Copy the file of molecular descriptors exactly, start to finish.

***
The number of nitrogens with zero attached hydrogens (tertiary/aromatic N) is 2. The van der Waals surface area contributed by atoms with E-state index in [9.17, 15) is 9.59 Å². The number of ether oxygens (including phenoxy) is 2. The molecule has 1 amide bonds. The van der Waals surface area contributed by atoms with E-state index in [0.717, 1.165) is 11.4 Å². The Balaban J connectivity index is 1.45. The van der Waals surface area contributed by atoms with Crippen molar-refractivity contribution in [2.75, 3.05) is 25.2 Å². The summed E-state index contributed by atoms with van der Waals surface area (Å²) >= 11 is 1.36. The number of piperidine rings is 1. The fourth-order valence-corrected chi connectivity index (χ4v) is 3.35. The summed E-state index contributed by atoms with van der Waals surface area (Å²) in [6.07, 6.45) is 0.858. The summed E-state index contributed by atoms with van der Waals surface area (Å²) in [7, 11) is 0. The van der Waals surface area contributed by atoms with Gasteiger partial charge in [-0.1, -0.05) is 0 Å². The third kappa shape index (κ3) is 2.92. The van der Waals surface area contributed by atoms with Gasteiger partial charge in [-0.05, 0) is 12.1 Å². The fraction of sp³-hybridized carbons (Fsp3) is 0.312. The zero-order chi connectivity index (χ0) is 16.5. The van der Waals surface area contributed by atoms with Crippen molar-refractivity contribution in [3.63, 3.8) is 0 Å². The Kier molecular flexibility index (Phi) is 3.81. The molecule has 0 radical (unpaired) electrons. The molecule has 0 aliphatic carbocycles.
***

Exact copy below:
The number of nitrogens with zero attached hydrogens (tertiary/aromatic N) is 2. The van der Waals surface area contributed by atoms with E-state index in [9.17, 15) is 9.59 Å². The number of ether oxygens (including phenoxy) is 2. The molecule has 1 amide bonds. The van der Waals surface area contributed by atoms with E-state index in [0.717, 1.165) is 11.4 Å². The Balaban J connectivity index is 1.45. The van der Waals surface area contributed by atoms with Crippen molar-refractivity contribution in [2.75, 3.05) is 25.2 Å². The summed E-state index contributed by atoms with van der Waals surface area (Å²) >= 11 is 1.36. The number of piperidine rings is 1. The fourth-order valence-corrected chi connectivity index (χ4v) is 3.35. The summed E-state index contributed by atoms with van der Waals surface area (Å²) in [6.07, 6.45) is 0.858. The summed E-state index contributed by atoms with van der Waals surface area (Å²) in [7, 11) is 0. The van der Waals surface area contributed by atoms with Gasteiger partial charge in [-0.1, -0.05) is 0 Å². The third kappa shape index (κ3) is 2.92. The van der Waals surface area contributed by atoms with Gasteiger partial charge in [-0.05, 0) is 12.1 Å². The fraction of sp³-hybridized carbons (Fsp3) is 0.312. The zero-order chi connectivity index (χ0) is 16.5. The van der Waals surface area contributed by atoms with Crippen molar-refractivity contribution in [3.63, 3.8) is 0 Å². The Kier molecular flexibility index (Phi) is 3.81. The molecule has 0 radical (unpaired) electrons. The molecule has 0 aliphatic carbocycles.